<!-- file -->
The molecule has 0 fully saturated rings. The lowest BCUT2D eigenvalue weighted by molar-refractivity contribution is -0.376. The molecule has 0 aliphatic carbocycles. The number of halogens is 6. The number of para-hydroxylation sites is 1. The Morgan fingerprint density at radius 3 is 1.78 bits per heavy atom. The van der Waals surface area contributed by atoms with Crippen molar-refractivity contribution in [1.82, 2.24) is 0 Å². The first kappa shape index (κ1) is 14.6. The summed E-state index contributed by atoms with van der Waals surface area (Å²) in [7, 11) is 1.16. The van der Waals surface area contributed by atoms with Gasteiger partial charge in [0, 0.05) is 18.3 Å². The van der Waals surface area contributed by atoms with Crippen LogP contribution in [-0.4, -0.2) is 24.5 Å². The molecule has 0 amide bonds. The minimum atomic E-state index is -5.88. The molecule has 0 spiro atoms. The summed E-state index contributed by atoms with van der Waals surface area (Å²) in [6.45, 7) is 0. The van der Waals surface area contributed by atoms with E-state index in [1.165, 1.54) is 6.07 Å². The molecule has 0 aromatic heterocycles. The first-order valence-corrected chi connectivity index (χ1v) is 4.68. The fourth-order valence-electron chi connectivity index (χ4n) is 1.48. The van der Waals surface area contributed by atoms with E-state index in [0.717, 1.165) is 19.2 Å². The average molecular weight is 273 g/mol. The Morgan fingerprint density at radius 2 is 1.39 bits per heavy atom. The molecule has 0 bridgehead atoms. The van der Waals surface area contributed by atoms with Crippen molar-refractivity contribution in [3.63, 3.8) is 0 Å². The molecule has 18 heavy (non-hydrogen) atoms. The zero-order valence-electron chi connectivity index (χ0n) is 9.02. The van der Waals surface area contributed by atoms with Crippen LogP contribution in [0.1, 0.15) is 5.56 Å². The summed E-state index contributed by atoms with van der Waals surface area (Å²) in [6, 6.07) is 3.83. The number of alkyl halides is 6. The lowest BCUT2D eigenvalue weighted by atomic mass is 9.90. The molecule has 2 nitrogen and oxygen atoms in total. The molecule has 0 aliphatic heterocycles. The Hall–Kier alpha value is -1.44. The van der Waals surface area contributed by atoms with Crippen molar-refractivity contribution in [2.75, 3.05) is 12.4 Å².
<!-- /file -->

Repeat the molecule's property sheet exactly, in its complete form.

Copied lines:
The molecule has 0 fully saturated rings. The lowest BCUT2D eigenvalue weighted by molar-refractivity contribution is -0.376. The molecule has 0 aliphatic carbocycles. The number of halogens is 6. The number of para-hydroxylation sites is 1. The Morgan fingerprint density at radius 3 is 1.78 bits per heavy atom. The van der Waals surface area contributed by atoms with Crippen molar-refractivity contribution in [1.82, 2.24) is 0 Å². The first kappa shape index (κ1) is 14.6. The summed E-state index contributed by atoms with van der Waals surface area (Å²) in [7, 11) is 1.16. The van der Waals surface area contributed by atoms with Gasteiger partial charge in [0, 0.05) is 18.3 Å². The van der Waals surface area contributed by atoms with Crippen LogP contribution in [-0.4, -0.2) is 24.5 Å². The molecule has 0 amide bonds. The minimum atomic E-state index is -5.88. The molecule has 0 spiro atoms. The summed E-state index contributed by atoms with van der Waals surface area (Å²) in [6.45, 7) is 0. The van der Waals surface area contributed by atoms with E-state index in [1.165, 1.54) is 6.07 Å². The molecule has 0 aromatic heterocycles. The first-order valence-corrected chi connectivity index (χ1v) is 4.68. The fourth-order valence-electron chi connectivity index (χ4n) is 1.48. The van der Waals surface area contributed by atoms with E-state index in [0.717, 1.165) is 19.2 Å². The average molecular weight is 273 g/mol. The Morgan fingerprint density at radius 2 is 1.39 bits per heavy atom. The molecule has 0 bridgehead atoms. The van der Waals surface area contributed by atoms with Crippen molar-refractivity contribution in [3.63, 3.8) is 0 Å². The molecule has 18 heavy (non-hydrogen) atoms. The zero-order valence-electron chi connectivity index (χ0n) is 9.02. The van der Waals surface area contributed by atoms with Crippen LogP contribution in [0.1, 0.15) is 5.56 Å². The summed E-state index contributed by atoms with van der Waals surface area (Å²) in [6, 6.07) is 3.83. The number of alkyl halides is 6. The lowest BCUT2D eigenvalue weighted by atomic mass is 9.90. The molecule has 2 nitrogen and oxygen atoms in total. The molecule has 0 aliphatic heterocycles. The Hall–Kier alpha value is -1.44. The van der Waals surface area contributed by atoms with Crippen molar-refractivity contribution in [2.75, 3.05) is 12.4 Å².